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Eotha

How do I generate random unique identifiers?

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I have a system where I am generating unique 32 bit identifiers for items. At the moment my unique numbers are very simple, the first item to be created gets ID 1, the second ID 2 and so on. However, due to the number of items, I want to put them into a tree sorted on the ID to perform a search. Of course, a tree with a linearly generated ID becomes a list ... I could rebalance the tree occasionally in some way to avoid this problem. However, this could be fairly time consuming. So, I was wondering if anyone had any great ideas about how to generate a pseudo random unique 32 bit ID based upon a linearly increasing number? This should mean that adding the new items into the tree should keep it relatively well balanced. Thanks

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At a guess you could start the ID at a prime number P this number would be about 28/29/30 bits in size, than add this to the ID every time thus:

start:
ID = P

ID = (ID + P) % ((2^31) - 1)

this should 'balance' the values across the ID value space without generating duplicates.

This is off the top of my head.I used to do something similar to 'fade in' and 'fade out' bitmaps on the Spectrum, circa 1983.

The fade would be even across the image, implying that the points added and removed were about the same distance from the previous point as the next fade point. In english, smooth.


Here is a dry run, using 4 bit ID space (0 - 15) and a Prime of 5

Key values generated would be:
5
10
15
4
9
14
3
8
13
2
7
12
1
6
11

It isn't perfect but it should allow you to have a balanced search tree.



D.V.

Carpe Diem

Edited by - DeltaVee on November 19, 2001 2:08:15 PM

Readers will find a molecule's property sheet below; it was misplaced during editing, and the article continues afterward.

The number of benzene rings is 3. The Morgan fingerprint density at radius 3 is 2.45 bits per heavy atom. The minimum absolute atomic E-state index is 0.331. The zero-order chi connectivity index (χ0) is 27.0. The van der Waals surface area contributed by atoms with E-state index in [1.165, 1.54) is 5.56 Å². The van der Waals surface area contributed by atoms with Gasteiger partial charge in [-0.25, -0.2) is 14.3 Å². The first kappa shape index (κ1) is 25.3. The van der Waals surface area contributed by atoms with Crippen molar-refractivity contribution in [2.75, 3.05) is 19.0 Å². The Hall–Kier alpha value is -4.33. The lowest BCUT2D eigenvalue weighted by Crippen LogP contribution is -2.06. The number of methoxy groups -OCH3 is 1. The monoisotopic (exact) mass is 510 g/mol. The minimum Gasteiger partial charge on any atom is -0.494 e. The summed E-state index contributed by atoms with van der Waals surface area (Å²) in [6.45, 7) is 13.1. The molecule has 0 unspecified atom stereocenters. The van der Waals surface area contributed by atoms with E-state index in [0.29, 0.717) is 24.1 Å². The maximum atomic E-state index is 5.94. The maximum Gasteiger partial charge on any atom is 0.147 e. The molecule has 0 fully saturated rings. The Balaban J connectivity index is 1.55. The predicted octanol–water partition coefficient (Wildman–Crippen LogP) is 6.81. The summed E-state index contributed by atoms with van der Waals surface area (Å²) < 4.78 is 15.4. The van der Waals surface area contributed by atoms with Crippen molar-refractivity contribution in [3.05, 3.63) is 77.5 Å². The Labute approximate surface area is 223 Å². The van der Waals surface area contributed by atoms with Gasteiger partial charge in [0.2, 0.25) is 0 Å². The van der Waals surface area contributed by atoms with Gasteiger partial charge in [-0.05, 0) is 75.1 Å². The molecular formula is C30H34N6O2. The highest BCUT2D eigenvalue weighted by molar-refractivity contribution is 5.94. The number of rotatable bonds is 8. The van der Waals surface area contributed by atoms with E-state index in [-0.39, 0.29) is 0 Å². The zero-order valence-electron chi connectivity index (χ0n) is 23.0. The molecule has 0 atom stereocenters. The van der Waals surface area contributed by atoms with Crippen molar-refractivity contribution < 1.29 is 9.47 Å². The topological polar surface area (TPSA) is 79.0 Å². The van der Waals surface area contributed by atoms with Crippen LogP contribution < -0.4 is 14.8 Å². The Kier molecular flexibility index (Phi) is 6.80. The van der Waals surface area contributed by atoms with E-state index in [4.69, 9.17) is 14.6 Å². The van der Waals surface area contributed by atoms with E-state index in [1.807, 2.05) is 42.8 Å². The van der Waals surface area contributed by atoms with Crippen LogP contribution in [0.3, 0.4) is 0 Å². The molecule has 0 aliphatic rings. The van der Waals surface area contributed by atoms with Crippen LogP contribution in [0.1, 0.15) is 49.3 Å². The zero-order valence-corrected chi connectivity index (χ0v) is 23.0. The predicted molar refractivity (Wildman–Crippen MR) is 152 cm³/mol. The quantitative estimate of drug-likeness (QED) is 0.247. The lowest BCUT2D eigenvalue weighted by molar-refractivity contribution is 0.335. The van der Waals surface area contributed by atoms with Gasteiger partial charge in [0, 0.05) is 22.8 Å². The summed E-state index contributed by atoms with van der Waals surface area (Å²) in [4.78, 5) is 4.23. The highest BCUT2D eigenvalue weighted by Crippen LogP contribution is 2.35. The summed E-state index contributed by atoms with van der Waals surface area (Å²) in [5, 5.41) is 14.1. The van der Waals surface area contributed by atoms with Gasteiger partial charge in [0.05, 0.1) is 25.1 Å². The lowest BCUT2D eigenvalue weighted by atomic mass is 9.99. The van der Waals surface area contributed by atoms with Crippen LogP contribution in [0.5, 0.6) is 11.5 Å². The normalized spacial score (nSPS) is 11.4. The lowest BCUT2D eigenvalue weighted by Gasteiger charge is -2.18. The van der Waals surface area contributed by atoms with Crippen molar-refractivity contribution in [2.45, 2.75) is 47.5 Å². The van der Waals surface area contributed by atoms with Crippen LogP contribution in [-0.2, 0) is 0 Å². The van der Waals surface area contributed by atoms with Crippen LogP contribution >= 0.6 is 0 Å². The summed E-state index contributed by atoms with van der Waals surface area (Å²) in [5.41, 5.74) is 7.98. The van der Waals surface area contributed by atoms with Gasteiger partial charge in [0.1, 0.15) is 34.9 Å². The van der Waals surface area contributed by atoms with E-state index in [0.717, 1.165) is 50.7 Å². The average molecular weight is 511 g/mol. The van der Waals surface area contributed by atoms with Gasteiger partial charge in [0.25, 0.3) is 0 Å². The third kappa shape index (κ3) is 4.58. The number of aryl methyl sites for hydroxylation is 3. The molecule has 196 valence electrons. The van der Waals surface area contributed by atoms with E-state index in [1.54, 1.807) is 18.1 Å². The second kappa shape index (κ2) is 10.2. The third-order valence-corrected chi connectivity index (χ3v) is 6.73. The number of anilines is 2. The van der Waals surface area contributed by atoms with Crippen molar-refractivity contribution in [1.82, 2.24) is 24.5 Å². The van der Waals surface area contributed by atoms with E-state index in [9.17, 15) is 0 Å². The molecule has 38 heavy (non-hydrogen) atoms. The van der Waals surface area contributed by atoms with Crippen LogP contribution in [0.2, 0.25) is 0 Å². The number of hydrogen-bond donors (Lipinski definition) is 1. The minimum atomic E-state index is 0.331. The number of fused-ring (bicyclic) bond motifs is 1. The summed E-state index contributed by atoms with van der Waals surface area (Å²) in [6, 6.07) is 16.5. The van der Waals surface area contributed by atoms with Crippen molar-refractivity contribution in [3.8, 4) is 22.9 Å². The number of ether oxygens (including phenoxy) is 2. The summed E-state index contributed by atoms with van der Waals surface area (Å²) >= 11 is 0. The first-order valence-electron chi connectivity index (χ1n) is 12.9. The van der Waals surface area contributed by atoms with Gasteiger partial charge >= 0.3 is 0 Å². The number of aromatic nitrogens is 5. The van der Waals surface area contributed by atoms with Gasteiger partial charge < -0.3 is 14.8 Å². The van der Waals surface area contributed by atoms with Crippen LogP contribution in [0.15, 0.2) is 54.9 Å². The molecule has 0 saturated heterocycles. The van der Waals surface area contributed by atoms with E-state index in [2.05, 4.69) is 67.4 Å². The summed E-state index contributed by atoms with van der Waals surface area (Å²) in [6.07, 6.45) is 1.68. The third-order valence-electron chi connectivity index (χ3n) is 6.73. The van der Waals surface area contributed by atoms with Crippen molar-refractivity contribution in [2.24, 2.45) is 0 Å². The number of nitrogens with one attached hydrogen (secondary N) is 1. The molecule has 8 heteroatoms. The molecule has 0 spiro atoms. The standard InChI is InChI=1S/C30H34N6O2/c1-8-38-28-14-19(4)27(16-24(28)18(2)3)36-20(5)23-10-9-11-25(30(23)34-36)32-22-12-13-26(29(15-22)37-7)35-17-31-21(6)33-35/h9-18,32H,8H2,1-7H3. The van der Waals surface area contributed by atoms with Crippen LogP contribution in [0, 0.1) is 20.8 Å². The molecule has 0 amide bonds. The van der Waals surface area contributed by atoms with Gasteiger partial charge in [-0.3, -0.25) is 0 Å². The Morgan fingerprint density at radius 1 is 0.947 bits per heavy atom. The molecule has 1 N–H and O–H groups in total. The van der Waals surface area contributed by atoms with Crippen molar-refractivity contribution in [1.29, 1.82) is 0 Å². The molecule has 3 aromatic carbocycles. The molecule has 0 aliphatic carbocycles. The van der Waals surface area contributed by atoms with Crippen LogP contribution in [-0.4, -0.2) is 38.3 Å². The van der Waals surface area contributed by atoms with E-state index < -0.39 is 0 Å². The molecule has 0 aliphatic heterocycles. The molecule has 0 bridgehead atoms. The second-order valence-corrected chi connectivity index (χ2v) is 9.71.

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I was having a similar problem with wanting to build a binary tree where the values of the IDs themselves were meaningless, but must scattered enough so my tree would remain balanced without me having to re-sort the tree while inserting. This is what I came up with (forgive me, it's in Java):

  
public class IDGen {

private static final int CAP = 1073741824;
private static final int MAX = CAP + 1;

private int parent;
private int step;
private int value;

/** Creates new IDGen */
public IDGen ()
{
step = 0;
value = MAX;
}

public int genID ()
{
value += step;
if (value == MAX)
{
step = parent = value = CAP >> 1;
}
else if (value >= CAP)
{
step = parent;
parent = value = parent >> 1;
}
return value;
}
}


This code generates a sequence of numbers that are ideal for inserting into a binary tree. Check out the output if you set CAP to 16 and generate 15 ids.

  
8
4
12
2
6
10
14
1
3
5
7
9
11
13
15


If every new node's id is sequentially generated by the same generator object, the tree is guaranteed to remain balanced without sorting.

The CAP variable must be a power of 2 and must be capable of fitting in the number of bits in your datatype - 1 (in Java everything is signed, so I use 2 ^ 30). It will produce all of the numbers in (1,CAP] before wrapping and producing the same sequence again.

// EDIT: I was playing with it and made it a bit more efficient.

"So crucify the ego, before it's far too late. To leave behind this place so negative and blind and cynical, and you will come to find that we are all one mind. Capable of all that's imagined and all conceivable."
- Tool



Edited by - wayfarerx on November 19, 2001 4:26:53 PM

Edited by - wayfarerx on November 19, 2001 5:27:13 PM

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It looks like both of these options will do a good enough job. I''ll give them a try and see what happens.

Thanks for your help.

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